This story first appeared in OscarWrap: Nominations Preview.
Just after 10 a.m. on Dec. 4, the National Board of Review named Alexander Payne’s “Nebraska” one of the year’s 10 best movies and its stars Bruce Dern and Will Forte the best actor and supporting actor of 2013. About two hours later, the Sundance Film Festival announced that Jeff Preiss’ “Low Down” had landed a coveted slot in the festival’s prestigious U.S. Dramatic Competition. Both were cause for celebration at the modest office of Bona Fide Productions in West Hollywood, where producers Albert Berger and Ron Yerxa had fought for a decade to put each on the screen.
“We’re a little discombobulated with emails today,” said Yerxa of the red-letter day for his and Berger’s 23-year partnership, which goes back to Steven Soderbergh’s “King of the Hill” and Payne’s “Election.” Bona Fide also has produced an array of smart and impressive films that includes “Little Miss Sunshine,” “Little Children,” “Cold Mountain” and “Ruby Sparks,” along with the upcoming HBO series “The Leftovers.”
But while they wait for the Sundance premiere of “Low Down,” which stars John Hawkes and Elle Fanning and is set in the L.A. jazz scene of the 1970s, all eyes are on “Nebraska.” The understated, sharp but affectionate black-and-white road movie goes back a full decade, to when a friend gave Berger and Yerxa a spec script by Seattle-based TV writer and performer Bob Nelson.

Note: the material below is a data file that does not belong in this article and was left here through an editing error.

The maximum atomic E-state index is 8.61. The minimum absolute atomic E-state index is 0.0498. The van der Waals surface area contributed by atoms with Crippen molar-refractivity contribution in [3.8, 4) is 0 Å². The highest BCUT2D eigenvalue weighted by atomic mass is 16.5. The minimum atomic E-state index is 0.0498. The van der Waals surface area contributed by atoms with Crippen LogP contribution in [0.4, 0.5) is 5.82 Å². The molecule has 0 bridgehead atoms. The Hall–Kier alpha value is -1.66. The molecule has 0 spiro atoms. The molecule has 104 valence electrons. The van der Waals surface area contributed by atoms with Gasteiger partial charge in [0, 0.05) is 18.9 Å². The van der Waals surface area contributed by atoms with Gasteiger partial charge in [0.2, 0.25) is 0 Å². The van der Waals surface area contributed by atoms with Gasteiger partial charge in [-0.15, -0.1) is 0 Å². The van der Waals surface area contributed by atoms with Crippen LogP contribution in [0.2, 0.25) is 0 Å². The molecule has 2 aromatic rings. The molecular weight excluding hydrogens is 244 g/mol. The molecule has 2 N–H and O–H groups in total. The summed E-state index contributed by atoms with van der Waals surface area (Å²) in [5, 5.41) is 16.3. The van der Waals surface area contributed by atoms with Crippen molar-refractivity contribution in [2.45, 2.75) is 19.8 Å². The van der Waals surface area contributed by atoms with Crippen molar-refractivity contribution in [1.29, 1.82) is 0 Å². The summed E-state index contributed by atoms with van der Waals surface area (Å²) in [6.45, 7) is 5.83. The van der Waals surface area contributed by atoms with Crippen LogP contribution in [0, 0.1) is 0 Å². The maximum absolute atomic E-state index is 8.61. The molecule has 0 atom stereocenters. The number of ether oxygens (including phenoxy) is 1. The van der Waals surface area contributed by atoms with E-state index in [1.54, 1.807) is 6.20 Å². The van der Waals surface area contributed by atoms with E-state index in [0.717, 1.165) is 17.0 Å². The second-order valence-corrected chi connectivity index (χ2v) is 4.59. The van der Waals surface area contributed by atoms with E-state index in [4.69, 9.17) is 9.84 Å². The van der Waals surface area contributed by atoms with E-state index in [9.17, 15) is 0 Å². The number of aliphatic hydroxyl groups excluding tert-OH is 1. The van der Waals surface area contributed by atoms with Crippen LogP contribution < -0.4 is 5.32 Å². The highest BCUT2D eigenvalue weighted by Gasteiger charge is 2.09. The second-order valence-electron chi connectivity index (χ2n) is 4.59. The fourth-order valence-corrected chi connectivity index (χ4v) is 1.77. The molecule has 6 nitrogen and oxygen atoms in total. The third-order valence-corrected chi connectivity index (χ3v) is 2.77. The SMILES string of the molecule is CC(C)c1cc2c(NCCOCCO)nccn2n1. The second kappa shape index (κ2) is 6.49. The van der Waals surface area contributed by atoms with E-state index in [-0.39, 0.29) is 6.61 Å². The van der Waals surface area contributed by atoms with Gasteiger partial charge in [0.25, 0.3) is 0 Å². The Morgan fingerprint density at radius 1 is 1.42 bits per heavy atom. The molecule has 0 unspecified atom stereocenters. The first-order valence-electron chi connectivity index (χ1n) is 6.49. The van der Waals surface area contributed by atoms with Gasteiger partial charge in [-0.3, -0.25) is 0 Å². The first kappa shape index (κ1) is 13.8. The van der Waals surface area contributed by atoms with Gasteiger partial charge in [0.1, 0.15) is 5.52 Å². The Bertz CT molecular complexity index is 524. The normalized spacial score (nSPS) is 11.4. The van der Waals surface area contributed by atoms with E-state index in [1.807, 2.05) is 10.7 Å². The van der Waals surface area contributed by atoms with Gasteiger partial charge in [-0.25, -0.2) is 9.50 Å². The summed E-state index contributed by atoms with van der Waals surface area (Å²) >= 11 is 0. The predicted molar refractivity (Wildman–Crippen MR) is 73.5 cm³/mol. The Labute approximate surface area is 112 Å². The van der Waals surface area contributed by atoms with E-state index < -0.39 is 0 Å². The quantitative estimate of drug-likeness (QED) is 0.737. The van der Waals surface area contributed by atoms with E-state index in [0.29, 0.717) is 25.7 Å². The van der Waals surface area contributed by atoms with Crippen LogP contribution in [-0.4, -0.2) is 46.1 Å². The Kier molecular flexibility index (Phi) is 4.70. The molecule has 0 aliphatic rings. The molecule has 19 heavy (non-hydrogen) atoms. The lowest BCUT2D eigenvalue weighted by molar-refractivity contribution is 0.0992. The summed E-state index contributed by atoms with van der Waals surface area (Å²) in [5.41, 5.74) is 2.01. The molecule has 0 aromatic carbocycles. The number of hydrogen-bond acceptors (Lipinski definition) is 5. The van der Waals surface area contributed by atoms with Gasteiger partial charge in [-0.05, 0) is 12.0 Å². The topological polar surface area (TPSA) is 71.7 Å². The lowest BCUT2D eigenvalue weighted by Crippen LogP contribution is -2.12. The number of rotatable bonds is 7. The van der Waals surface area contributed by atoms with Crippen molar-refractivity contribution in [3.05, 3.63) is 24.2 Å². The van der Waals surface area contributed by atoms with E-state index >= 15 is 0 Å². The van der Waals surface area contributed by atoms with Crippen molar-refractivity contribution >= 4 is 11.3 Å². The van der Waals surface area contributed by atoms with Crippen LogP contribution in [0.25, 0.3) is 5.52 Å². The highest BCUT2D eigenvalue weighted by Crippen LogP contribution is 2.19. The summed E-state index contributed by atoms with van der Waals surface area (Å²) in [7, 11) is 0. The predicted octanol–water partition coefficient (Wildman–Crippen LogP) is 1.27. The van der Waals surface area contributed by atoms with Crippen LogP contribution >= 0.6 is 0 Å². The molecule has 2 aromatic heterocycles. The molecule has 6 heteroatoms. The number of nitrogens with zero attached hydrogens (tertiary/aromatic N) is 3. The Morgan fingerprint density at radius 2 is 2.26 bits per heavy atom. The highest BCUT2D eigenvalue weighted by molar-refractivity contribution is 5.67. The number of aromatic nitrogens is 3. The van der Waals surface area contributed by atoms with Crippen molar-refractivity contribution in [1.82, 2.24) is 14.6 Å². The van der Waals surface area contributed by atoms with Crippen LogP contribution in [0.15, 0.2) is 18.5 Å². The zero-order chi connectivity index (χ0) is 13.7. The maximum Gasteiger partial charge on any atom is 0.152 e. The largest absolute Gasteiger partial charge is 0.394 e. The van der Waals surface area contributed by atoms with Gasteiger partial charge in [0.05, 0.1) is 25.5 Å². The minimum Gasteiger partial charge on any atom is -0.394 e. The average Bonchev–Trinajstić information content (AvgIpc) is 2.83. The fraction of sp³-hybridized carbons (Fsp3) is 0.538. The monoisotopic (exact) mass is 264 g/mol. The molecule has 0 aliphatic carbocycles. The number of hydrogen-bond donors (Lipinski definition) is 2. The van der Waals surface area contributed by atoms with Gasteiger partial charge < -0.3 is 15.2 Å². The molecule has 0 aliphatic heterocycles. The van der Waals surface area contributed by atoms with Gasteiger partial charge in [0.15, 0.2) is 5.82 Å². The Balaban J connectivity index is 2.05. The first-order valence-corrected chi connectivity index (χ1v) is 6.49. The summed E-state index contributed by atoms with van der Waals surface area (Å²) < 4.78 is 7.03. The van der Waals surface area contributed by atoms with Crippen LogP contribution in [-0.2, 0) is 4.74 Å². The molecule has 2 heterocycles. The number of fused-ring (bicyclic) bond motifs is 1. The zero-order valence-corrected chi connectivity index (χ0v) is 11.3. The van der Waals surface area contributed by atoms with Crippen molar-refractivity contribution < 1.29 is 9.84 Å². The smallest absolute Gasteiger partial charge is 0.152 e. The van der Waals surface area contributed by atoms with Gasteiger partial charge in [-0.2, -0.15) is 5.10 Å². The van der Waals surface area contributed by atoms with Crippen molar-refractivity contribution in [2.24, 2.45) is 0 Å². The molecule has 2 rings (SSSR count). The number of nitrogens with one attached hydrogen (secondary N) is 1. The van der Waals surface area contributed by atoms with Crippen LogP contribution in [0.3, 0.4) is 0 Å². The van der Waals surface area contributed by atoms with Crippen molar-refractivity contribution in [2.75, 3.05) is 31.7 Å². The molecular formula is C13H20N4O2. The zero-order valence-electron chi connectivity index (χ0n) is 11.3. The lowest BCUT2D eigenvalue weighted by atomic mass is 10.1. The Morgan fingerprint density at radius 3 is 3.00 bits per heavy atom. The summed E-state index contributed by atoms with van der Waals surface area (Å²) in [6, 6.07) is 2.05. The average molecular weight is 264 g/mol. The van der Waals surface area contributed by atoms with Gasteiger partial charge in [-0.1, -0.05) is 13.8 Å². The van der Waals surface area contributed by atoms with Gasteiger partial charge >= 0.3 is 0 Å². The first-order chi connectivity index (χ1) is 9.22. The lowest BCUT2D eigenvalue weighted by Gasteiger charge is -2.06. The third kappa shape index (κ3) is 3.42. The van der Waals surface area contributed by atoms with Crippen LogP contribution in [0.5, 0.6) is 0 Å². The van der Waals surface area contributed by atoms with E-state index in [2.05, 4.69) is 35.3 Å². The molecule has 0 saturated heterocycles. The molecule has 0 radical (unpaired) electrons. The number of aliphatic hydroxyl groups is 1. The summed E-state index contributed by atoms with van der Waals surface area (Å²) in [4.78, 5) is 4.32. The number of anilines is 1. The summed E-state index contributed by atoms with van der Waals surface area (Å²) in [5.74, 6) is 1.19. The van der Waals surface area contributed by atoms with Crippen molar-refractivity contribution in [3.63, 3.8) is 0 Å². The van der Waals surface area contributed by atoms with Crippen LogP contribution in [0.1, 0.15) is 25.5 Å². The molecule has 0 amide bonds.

“It was very life-affirming, positive, full of heart, but also edge,” Yerxa told TheWrap. “It didn’t wear its heart on its sleeve — it wore it more in the subtext.”
They came up with budgets that projected the film to cost a couple million dollars, put out feelers to low-budget directors and, almost as an afterthought, sent it to Nebraska native Payne to ask if there were any regional filmmakers he’d recommend. Until that point, Payne had only directed his own scripts.
“He called and said, ‘I have a director in mind,'” Yerxa said. “We said, ‘Who’s that?’ And he said, ‘Me.’ That changed the whole ballgame.”
Added Berger: “The dilemma was that he was just starting ‘Sideways’ at the time, and he had made ‘About Schmidt’ before that. And he said, ‘I don’t want to make three road-trip movies in a row. Will you wait for me to make another film first?’ We agreed, but we didn’t realize it would take seven years for him to make ‘Sideways’ and then find and make ‘The Descendants.'”
While they waited for Payne, who revised, pared down and strengthened Nelson’s script, Berger (right) and Yerxa (below left) sold the film to Paramount’s specialty house, Paramount Classics. When that company folded, “Nebraska” went to the parent company’s new imprint, Paramount Vantage; when Vantage was shuttered, it shifted to Paramount itself. And while Classics and Vantage had been OK with Payne’s plans to shoot the film in black and white (as well as his requirements of final cut and a free hand in casting), it turned out that the parent company’s offer to fund the film for about $17 million hinged on the director backing off on the one key point.
“They were somewhat shocked or chagrined when Alexander reiterated at the greenlight meeting that he definitely wanted to make it in black and white,” said Yerxa. “They said, ‘Well, that doesn’t work for our international deals or our TV deals.’ So for a while they came back with an extremely austere budget that they said would work for them on the black and white. And from there it was just pulling back and forth on the tug of war until we got to a makeable budget.”